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Japan earthquake toll hits 161

Rain increased risk of further landslides, while fresh heavy snow could cause more buildings to collapse, government warned
Fire fighters search for missing people in the burnt ruins of Wajima Market as snow blankets part of the disaster-hit area in the city of Wajima, Ishikawa prefecture.

Fire fighters search for missing people in the burnt ruins of Wajima Market as snow blankets part of the disaster-hit area in the city of Wajima, Ishikawa prefecture. (Photo: AFP)

Published: January 08, 2024 05:09 AM GMT
Updated: January 08, 2024 05:14 AM GMT

The death toll from Japan's New Year's Day earthquake jumped to 161 on Monday as snow complicated relief efforts with more than 2,000 people still cut off and many others lacking power or in crowded emergency shelters.

Authorities said 103 people were still missing after the 7.5-magnitude quake that toppled buildings, sparked a major fire and triggered tsunami waves over a meter high in the central Ishikawa region.

As of Sunday, almost a week later, more than 2,000 people were still cut off by the damage the quake and an estimated 1,000 landslides did to roads on the worst-hit Noto Peninsula.

In the last two days, the region has also been blanketed in snow, with some areas receiving more than 10 centimeters (four inches) overnight, making the operation harder still.

Against the odds, a woman in her 90s survived five days under the wreckage of a collapsed house in the city of Suzu before being saved on Saturday.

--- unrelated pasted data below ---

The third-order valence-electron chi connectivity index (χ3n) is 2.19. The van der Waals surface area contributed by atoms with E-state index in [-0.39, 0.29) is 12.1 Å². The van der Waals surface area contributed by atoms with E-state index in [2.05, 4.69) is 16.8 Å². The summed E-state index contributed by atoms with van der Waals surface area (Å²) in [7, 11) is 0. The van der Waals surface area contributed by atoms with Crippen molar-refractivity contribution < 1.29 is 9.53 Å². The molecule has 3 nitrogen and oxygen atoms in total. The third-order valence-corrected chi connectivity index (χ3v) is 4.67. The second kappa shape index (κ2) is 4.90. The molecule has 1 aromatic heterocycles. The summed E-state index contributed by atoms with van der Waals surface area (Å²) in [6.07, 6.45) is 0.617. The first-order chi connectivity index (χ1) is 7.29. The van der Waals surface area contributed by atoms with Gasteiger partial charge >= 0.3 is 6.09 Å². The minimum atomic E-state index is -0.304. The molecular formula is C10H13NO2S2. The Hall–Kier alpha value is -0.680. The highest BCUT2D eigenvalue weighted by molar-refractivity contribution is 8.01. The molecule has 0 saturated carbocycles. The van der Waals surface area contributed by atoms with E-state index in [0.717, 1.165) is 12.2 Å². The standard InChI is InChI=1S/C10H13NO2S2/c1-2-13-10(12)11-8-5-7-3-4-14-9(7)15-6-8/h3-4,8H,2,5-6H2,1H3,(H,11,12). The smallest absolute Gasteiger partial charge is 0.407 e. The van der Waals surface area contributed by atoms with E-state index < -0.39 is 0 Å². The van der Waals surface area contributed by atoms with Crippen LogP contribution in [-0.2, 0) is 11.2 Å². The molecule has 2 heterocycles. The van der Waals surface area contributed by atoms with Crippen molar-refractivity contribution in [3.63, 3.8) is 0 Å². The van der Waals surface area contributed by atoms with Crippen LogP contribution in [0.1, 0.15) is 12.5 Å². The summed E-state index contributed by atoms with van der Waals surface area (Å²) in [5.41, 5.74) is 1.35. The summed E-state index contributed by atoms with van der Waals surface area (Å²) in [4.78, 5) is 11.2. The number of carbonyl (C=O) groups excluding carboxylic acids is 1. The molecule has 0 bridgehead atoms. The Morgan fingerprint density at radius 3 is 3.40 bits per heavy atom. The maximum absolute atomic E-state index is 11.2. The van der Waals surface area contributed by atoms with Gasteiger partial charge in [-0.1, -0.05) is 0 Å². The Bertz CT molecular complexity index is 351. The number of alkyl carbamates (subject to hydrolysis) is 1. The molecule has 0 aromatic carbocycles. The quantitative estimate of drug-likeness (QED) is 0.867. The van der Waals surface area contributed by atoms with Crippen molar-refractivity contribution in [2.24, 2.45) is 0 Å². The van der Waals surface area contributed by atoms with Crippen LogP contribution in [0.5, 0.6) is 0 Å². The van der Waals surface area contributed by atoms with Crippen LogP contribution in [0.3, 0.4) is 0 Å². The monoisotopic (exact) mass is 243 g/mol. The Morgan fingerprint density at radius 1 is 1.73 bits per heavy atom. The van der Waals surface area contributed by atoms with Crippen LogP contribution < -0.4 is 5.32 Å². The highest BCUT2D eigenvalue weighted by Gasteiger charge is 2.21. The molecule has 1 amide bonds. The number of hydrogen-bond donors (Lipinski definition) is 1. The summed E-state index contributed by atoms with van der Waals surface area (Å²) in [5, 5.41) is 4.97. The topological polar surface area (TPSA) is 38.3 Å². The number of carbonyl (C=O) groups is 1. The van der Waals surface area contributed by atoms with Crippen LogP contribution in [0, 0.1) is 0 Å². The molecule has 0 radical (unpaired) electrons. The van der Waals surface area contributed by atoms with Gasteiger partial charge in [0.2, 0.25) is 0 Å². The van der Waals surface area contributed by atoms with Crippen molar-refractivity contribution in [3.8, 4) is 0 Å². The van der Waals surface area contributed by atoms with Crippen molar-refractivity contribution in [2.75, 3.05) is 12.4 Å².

"Hang in there!" rescuers were heard calling to the woman, in police footage from the rainy scene published by local media.

"You're gonna be OK!" they shouted. "Stay positive!"

Not all were so lucky, with Naoyuki Teramoto, 52, inconsolable on Monday after three of his four children's bodies were discovered in the town of Anamizu.

"We were talking of plans to go to Izu," a famous hot spring resort after his daughter passed her high school entrance exam, he told broadcaster NTV.

Packed shelters

Days of rain increased the risk of further landslides, while the fresh heavy snow could cause more buildings to collapse under its weight, the regional government warned.

Around 18,000 households in the Ishikawa region remained without electricity on Monday, while more than 66,100 households were without water on Sunday.

Of the 28,800 people packed into government shelters, many were also without sufficient water, electricity and heating, according to media reports.

"Disaster-related deaths must be prevented at all costs. I want to improve the poor environment in shelters," Ishikawa governor Hiroshi Hase told broadcaster NHK.

"The first priority has been to rescue people under the rubble, and to reach isolated communities," Prime Minister Fumio Kishida told NHK on Sunday.

The government has "deployed various police and fire department helicopters" as well as small groups of troops on foot to reach the isolated communities, he said.

Japan experiences hundreds of earthquakes every year, though most cause no damage because of strict building codes in place for more than four decades.

But many structures are older, especially in rapidly aging communities in rural areas like Noto.

The country is haunted by the monster quake of 2011 that triggered a tsunami, left around 18,500 people dead or missing and caused a nuclear catastrophe at the Fukushima plant.

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